Gov. Greg Abbott on Sept. 5 issued eight executive orders in hopes of preventing further mass shootings.
Abbott’s orders came days after seven people were killed and 25 injured in multiple shootings by a lone gunman along thoroughfares connecting the cities of Odessa and Midland on Aug. 31. The suspect fired at law enforcement officers and civilians, including while driving a hijacked postal van between the two cities.
Law enforcement officers brought the rampage to a halt in an exchange of gunfire resulting in the death of the suspect when the van he was driving had come to a stop after ramming a police vehicle. The suspect, a 36-year-old white man armed with a rifle, was identified as Seth Aaron Ator of Odessa.
Posted online at gov.texas.gov, Abbott’s orders enhance reporting requirements and ensure law enforcement and the public have the training, tools and resources to provide and respond to suspicious activity reports, Abbott said. Ordinary citizens’ reports of suspicious activities are accepted via phone call to 512-424-7981 or 866-786-5972; by fax to 512-424-7418; or by email to TXFusionCenter@dps.texas.gov.
“Texas must achieve several objectives to better protect our communities and our residents from mass shootings,” Abbott said in a news release containing the executive orders. “One of those objectives is to marshal law enforcement resources to stop violent criminals before they commit mass murders. But more must be done. I will continue to work expeditiously with the legislature on laws to keep guns out of the hands of dangerous criminals, while safeguarding the Second Amendment rights of law-abiding Texans.”
The governor’s office referred to the executive orders as “a starting point in the process to keep Texas communities safe…to further advance solutions and jumpstart legislative action.”
In related news, Lt. Gov. Dan Patrick and House Speaker Dennis Bonnen last week named select committees to study issues relating to the recent mass shootings and earlier mass shootings in Santa Fe, Sutherland Springs and Dallas.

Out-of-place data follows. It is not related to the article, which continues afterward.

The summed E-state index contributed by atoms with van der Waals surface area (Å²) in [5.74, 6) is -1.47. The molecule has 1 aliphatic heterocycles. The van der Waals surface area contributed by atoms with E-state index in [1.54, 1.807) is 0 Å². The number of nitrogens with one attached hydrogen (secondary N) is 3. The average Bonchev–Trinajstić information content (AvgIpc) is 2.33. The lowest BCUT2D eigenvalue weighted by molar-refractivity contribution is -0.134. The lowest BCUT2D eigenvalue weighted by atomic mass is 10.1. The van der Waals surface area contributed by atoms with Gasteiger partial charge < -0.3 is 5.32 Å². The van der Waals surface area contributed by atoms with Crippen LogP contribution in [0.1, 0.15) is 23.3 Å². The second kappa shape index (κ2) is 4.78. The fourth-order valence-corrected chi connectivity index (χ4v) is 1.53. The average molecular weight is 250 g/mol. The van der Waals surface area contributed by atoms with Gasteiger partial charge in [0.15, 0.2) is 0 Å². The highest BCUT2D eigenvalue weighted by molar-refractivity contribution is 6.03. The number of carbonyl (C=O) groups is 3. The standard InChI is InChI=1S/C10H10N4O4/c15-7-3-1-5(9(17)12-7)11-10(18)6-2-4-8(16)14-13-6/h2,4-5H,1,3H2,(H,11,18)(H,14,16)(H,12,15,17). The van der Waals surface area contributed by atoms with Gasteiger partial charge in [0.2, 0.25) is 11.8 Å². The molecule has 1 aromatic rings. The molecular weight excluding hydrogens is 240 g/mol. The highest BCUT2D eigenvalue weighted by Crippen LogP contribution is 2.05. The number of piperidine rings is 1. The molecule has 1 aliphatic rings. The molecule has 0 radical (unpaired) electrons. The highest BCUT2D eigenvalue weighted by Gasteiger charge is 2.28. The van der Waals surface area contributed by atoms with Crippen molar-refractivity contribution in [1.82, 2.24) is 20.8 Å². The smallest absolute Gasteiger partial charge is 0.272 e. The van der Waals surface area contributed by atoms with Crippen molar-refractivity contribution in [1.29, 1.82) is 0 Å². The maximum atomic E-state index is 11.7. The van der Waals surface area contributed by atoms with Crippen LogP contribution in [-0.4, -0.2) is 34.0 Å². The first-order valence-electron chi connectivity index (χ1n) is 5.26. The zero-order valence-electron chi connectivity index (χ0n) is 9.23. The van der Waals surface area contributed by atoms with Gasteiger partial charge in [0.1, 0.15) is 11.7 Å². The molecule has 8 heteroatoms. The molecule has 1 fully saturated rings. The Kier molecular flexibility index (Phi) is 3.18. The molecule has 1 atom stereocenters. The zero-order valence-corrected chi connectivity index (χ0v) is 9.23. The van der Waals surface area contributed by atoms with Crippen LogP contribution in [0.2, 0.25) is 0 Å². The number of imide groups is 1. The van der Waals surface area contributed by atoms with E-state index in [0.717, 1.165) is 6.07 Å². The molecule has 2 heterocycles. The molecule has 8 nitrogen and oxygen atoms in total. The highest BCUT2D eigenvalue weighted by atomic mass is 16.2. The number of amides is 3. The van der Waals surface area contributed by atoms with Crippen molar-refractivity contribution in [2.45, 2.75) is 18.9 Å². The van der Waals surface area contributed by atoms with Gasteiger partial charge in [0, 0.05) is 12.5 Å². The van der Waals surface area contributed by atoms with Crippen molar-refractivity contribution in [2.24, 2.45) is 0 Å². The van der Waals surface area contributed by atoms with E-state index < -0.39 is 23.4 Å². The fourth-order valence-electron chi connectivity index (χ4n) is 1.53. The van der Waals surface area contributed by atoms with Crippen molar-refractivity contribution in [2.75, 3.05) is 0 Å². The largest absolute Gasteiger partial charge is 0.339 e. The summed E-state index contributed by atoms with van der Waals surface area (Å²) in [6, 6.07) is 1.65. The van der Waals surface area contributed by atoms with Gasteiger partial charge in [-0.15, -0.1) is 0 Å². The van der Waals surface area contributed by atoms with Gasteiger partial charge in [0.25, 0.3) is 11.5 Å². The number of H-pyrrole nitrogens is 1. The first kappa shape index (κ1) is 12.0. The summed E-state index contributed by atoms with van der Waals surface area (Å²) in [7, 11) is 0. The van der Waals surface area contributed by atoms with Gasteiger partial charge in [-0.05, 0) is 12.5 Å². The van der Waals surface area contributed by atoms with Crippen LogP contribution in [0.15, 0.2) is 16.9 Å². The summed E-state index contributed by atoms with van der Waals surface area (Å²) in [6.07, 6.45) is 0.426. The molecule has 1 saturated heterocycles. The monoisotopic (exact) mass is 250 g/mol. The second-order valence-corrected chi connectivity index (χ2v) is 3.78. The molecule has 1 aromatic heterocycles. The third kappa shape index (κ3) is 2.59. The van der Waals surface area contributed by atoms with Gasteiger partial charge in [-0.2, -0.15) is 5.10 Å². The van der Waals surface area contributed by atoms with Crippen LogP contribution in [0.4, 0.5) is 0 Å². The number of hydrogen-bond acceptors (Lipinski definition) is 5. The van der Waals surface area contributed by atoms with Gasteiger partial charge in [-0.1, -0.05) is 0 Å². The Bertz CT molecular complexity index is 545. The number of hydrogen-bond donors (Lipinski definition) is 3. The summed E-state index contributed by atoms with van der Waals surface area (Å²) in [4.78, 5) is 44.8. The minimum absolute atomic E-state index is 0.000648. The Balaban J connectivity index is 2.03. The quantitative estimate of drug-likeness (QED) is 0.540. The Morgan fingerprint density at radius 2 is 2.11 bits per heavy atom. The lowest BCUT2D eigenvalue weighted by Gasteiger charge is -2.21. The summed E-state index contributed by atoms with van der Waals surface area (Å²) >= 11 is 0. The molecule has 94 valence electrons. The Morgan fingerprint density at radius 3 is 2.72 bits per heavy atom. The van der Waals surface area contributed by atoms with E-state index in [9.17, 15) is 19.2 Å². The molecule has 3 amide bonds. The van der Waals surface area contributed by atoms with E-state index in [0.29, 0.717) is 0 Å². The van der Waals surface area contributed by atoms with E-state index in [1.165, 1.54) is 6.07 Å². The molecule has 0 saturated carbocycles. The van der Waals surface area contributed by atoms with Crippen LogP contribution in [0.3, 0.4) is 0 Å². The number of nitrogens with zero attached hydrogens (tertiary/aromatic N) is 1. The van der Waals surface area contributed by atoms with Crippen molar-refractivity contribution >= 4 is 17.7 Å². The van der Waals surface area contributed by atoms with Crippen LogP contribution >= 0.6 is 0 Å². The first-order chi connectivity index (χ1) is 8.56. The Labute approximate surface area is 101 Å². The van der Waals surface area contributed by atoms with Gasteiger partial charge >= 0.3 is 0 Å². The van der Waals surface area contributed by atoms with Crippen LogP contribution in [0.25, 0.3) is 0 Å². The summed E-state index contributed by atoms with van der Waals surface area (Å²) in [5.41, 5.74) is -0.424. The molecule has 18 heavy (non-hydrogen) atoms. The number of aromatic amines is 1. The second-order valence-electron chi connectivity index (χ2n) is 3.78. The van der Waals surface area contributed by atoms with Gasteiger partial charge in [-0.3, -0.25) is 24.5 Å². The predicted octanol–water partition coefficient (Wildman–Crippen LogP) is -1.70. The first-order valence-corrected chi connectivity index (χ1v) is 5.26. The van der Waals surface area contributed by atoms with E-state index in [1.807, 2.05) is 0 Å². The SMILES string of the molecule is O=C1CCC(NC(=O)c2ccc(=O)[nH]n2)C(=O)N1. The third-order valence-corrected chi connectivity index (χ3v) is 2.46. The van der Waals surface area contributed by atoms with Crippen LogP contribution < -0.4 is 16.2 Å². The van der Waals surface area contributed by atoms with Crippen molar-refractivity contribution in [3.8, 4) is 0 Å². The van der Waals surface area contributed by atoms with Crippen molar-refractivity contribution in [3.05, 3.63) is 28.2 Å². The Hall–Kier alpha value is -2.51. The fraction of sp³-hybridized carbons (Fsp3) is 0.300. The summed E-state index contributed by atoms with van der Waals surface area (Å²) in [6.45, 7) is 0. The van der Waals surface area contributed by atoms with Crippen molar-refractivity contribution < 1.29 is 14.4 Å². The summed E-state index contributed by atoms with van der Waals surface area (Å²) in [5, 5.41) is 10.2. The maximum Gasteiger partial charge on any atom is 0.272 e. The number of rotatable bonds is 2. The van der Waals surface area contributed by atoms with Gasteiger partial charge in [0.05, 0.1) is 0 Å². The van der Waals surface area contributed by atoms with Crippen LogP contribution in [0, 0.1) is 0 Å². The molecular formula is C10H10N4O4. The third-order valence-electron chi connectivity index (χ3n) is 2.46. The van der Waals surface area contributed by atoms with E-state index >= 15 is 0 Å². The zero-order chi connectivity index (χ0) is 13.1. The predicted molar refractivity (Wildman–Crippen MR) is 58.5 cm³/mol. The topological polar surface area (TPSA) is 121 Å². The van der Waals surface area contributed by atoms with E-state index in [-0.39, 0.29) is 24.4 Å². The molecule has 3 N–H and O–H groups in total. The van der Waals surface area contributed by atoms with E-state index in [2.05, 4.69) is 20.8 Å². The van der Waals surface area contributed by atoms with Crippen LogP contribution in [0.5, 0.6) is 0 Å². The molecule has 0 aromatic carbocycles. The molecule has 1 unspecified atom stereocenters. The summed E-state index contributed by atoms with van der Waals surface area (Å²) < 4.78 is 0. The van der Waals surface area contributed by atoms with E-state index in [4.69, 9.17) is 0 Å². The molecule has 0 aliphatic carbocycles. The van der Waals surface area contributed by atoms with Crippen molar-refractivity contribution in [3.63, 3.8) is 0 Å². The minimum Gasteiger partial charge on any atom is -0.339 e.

Safety meetings are held
The Lone Star State’s first meeting of the newly formed Domestic Terrorism Task Force was held at the Capitol on Aug. 30.
On Aug. 29, the second-ever meeting of the Texas Safety Commission was held in El Paso, the city where a suspect wielding an assault-style rifle was arrested on Aug. 3 in a shooting that took the lives of 22 people and injured 24.
In El Paso, Abbott said the purpose of the meeting was “to help the community heal, combat the rise of extremist groups and hateful ideologies, keep guns out of the hands of deranged individuals, and combat domestic terrorism in Texas.”
Following the six-hour meeting in El Paso, Lt. Gov. Patrick told victims in attendance: “When one Texan is attacked all Texans are attacked, no matter your political party, no matter if you are black, brown or white, liberal or conservative. Every one of the 28 million Texans matters, and we stand together against hate, racism, white supremacy and evil as one Texas.”
Transportation plan OK’d
The Texas Transportation Commission on Aug. 29 approved a 10-year plan produced by the Texas Department of Transportation that includes more than $77 billion dedicated to improving safety, addressing congestion and connectivity and preserving roadways for Texas drivers.
Funds are earmarked for the widening of roads and the improvement of median barriers, bridges, guardrails and intersections — including upgraded traffic signals and signage — plus safety improvements for bicyclists and pedestrians.
According to the commission, many of the projects in the plan are roadway segments identified on Texas’ list of its 100 most congested roadways. The projects will be financed through legislative and voter-approved initiatives that allocate portions of oil and gas taxes, sales taxes and other money to the state highway fund.
Revenue report is posted
The state’s fiscal year 2019 ended on Aug. 31 and Texas Comptroller Glenn Hegar on Sept. 4 released totals for fiscal 2019 state revenues, saying “all funds” revenue was $127.94 billion, up 6.5 percent over fiscal 2018.
Hegar broke down the nearly $128 billion as follows: